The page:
Reviews - Fringe 2017

Subway Extension to the Mariana Trench

By Bryan Boodhoo
Published July 27, 2017

Andrew Lee deserved to win the Hamilton Fringe Festival's New Play Contest this year, and this show deserves a bigger audience.

The play revolves around four character's reaction to a subway suicide, via gunshot. When asked by a police officer if they heard anything, they say no. Thankfully, the audience is privy to their inner thoughts by way of monologues.

All the characters are mourning something. For the first character, it's his grandparents, and the particularly cruel emasculation of his grandfather before his death. For another character, it's her dead dog. For the third, it's coming to terms with his alcoholism. The final character struggles as a housekeeper in Canada while the remainder of her family is overseas.

In three of the four cases, the characters transcend their problems and are full, vibrant humans. Unfortunately, the housekeeper probably wasn't given enough of a back story to distinguish her from any other foreign housekeeper in the Greater Toronto area.

The performances of all the actors should be applauded. I was particularly impressed with Claire Renaud for making me both laugh at her and deeply empathize with her, all for the loss of her dog.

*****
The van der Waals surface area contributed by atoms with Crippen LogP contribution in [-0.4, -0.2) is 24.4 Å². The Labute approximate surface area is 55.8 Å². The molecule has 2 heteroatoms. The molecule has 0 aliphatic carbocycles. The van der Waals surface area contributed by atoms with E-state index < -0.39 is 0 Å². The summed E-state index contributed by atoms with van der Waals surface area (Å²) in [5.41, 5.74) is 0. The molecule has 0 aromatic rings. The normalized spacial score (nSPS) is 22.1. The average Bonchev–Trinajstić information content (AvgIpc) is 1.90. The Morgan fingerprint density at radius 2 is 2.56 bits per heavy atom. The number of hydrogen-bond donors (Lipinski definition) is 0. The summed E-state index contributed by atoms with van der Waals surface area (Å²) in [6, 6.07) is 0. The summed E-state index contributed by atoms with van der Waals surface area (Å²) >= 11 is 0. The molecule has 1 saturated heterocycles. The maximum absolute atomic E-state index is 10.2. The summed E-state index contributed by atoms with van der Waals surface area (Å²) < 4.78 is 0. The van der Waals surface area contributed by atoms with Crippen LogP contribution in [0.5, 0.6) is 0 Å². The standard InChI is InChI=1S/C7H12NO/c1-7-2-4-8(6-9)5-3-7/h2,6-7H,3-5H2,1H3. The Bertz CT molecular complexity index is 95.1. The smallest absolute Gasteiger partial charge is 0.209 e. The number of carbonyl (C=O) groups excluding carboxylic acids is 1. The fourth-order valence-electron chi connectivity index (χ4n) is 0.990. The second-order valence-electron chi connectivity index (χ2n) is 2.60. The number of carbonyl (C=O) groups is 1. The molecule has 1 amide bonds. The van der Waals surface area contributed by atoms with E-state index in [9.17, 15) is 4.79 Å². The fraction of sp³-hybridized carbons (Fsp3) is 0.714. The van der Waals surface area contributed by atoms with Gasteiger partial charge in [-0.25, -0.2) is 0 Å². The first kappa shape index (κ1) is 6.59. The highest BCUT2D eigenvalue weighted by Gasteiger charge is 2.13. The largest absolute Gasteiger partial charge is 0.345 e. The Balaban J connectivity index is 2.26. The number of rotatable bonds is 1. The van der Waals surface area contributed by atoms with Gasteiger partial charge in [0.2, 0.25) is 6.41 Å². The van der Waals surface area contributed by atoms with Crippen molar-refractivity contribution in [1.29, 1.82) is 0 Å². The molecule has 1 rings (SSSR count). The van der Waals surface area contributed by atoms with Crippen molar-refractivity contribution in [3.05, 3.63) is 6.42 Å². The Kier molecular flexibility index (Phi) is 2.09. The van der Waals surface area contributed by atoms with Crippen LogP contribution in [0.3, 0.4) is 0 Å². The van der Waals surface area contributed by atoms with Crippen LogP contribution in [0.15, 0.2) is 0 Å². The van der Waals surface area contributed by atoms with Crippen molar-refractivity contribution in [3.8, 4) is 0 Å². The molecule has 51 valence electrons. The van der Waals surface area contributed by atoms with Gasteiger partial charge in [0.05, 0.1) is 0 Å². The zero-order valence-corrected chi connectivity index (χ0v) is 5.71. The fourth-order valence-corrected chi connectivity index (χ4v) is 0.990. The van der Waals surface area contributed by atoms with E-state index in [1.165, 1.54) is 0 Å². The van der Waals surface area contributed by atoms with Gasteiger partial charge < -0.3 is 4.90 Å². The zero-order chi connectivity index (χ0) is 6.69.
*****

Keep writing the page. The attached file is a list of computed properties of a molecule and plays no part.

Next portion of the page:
This show started its life from the Toronto Fringe Festival's 24-hour play competition. It then went through five years of development and was merged with another of Lee's efforts. As part of the 24-hour play competition, contestants must use four items or phrases in their play.

If I had one complaint about the play, it's that it no longer needs to keep its lineage to the 24-hour play competition, and some of the "mandatory" elements could be ditched or replaced with more effective symbols. Some, like the lemur ball, should stay. Don't know what a lemur ball is? Well, you could watch the show to find out (or use the internet), but I recommend the former.

Subway Extension to the Mariana Trench
Subway Extension to the Mariana Trench

Bryan Boodhoo has been the producer, writer, and sometimes director in the Hamilton Fringe Festival for the last four years: The Bird's Nest at b contemporary gallery; Life Through Fire at Theatre Aquarius; A Thousand Natural Shocks at HTI; and perpetual sunshine machine, also at Theatre Aquarius. Additionally, he has been involved as an actor, director or playwright in a number of productions, both inside Hamilton and across Canada.

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